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An Update on the Event Horizon Telescope

Thursday, October 5, 2017 - 13:00

The Event Horizon Telescope (EHT) is an international collaboration aiming to capture the first image of a black hole by creating a virtual Earth-sized radio telescope. We recently launched a new website that contains background material, the latest news from our team, and educational resources.

At present, the EHT team is processing observations from a week-long observing campaign in April 2017 that linked together eight telescopes in Hawaii, Arizona, Spain, Mexico, Chile, and the South Pole via the technique of very-long-baseline interferometry (VLBI). This global array targeted two supermassive black holes, one at the center of the Milky Way and the other in M87, a giant elliptical galaxy about 50 million light-years away in Virgo. For each of these, the EHT has the magnifying power and sensitivity to form images of the millimeter-wavelength light emitted by hot gas near the event horizon. Einstein's general theory of relativity predicts that the EHT should see a silhouette formed by the intense gravity of the black hole warping the light from infalling hot gas. The dynamics of matter may also be detected as hot blobs of material orbit the black hole and shear into turbulent flows.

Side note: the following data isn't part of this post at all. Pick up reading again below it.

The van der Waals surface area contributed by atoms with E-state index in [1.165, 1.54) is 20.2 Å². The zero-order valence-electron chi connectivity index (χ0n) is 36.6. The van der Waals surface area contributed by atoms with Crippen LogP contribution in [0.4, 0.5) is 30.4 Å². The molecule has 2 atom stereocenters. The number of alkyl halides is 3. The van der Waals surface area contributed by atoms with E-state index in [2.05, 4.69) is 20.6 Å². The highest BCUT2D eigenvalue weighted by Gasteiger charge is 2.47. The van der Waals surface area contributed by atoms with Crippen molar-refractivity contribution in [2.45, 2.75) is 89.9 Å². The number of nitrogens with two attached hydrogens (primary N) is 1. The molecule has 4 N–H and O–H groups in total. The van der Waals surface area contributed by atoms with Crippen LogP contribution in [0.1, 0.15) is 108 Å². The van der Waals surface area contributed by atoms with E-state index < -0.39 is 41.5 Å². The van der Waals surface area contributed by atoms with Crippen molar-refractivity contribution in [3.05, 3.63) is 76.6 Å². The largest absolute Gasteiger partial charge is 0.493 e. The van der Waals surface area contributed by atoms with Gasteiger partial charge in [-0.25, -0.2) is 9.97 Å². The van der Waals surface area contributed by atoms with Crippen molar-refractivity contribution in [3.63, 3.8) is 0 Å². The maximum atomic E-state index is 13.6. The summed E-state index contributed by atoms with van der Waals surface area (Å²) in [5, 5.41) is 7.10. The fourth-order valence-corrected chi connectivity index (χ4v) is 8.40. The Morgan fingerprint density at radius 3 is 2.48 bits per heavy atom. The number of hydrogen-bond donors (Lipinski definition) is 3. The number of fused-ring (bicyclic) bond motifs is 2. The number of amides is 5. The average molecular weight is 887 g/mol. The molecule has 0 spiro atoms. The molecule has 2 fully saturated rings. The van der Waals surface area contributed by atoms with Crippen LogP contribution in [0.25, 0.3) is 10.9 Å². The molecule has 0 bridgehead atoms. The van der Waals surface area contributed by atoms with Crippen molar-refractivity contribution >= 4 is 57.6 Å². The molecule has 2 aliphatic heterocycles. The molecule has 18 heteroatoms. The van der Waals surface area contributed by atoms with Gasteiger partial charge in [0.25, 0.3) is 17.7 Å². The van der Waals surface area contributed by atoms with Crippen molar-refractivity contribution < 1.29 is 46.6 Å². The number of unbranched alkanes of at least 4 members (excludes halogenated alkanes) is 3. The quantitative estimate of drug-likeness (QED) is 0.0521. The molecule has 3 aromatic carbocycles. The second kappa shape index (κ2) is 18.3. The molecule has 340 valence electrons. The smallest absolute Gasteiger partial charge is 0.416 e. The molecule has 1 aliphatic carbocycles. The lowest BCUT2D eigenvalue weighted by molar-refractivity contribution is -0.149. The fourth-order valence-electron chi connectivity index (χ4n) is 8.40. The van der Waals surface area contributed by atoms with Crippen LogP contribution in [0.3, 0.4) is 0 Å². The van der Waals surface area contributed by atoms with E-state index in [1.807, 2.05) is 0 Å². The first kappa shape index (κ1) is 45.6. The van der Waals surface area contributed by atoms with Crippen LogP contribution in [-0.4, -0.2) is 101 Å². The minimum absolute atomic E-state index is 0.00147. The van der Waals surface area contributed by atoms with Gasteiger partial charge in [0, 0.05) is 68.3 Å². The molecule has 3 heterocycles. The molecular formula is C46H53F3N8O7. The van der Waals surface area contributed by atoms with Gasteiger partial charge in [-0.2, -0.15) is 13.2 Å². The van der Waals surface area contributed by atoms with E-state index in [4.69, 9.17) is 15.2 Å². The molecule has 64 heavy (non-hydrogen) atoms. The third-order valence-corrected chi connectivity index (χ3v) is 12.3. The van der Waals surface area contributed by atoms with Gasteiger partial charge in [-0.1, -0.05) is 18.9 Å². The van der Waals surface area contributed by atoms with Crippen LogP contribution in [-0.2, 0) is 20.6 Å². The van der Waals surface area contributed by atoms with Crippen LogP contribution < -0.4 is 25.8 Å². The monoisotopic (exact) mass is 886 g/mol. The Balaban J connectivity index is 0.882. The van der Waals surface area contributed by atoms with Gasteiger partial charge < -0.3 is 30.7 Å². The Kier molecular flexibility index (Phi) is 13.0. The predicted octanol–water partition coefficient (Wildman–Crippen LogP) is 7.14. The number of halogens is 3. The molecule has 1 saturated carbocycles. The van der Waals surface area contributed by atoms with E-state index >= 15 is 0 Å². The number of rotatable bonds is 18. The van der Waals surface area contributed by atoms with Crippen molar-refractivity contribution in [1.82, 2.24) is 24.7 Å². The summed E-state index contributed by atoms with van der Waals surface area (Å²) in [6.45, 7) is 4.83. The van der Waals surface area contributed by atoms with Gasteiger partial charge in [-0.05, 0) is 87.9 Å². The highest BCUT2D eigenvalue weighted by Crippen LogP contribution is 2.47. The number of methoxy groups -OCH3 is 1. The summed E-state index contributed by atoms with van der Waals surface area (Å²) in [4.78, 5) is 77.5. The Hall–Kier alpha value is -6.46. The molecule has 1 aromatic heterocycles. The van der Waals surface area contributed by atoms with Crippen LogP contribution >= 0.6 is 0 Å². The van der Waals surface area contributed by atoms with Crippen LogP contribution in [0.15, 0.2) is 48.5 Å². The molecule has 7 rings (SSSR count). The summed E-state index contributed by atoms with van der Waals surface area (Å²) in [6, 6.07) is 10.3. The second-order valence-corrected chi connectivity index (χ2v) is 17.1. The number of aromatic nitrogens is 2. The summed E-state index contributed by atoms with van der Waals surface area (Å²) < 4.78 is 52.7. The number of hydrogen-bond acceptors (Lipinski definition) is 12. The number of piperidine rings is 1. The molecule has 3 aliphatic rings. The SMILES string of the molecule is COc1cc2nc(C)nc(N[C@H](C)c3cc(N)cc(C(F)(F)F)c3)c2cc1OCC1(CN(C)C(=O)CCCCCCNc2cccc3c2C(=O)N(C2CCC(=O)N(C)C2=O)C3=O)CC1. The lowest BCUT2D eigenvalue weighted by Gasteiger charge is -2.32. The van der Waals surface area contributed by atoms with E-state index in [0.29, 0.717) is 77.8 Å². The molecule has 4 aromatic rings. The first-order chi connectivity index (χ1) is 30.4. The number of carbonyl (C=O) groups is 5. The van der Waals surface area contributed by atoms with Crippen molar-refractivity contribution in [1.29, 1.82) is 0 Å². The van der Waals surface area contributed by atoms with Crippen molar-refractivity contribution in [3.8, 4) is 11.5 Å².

The South Pole Telescope illuminated by aurora australis and the Milky Way. Jupiter is brightly visible at lower left. The outside temperature is -60°C. [Daniel Michalik / South Pole Telescope]

Most data recorded at all the sites have been shipped to two central processing facilities, one at MIT Haystack Observatory and another at the Max Planck Institute for Radio Astronomy, where the signals are combined in VLBI correlators. We are still waiting for the hard disks containing data from the South Pole, where they have been stored during the long polar winter when there are no flights to/from the Amundsen-Scott station. Some data, however, were sent back from the South Pole via satellite, so we have confirmed that all the sites in the EHT worked well, and analysis of the data is getting started.

On the technical side, the EHT has broken new ground by making VLBI observations at the shortest wavelengths to date. And the array has been extended to bandwidths, or data capture rates, that are more than 10 times what was possible just a few years ago. Parallel advances in theory are providing direction for analysis techniques through detailed modeling and simulations of black hole accretion. For more information on current EHT work in both of these areas, as well as updates, we encourage you to visit the project website.

Sheperd Doeleman
Harvard-Smithsonian CfA
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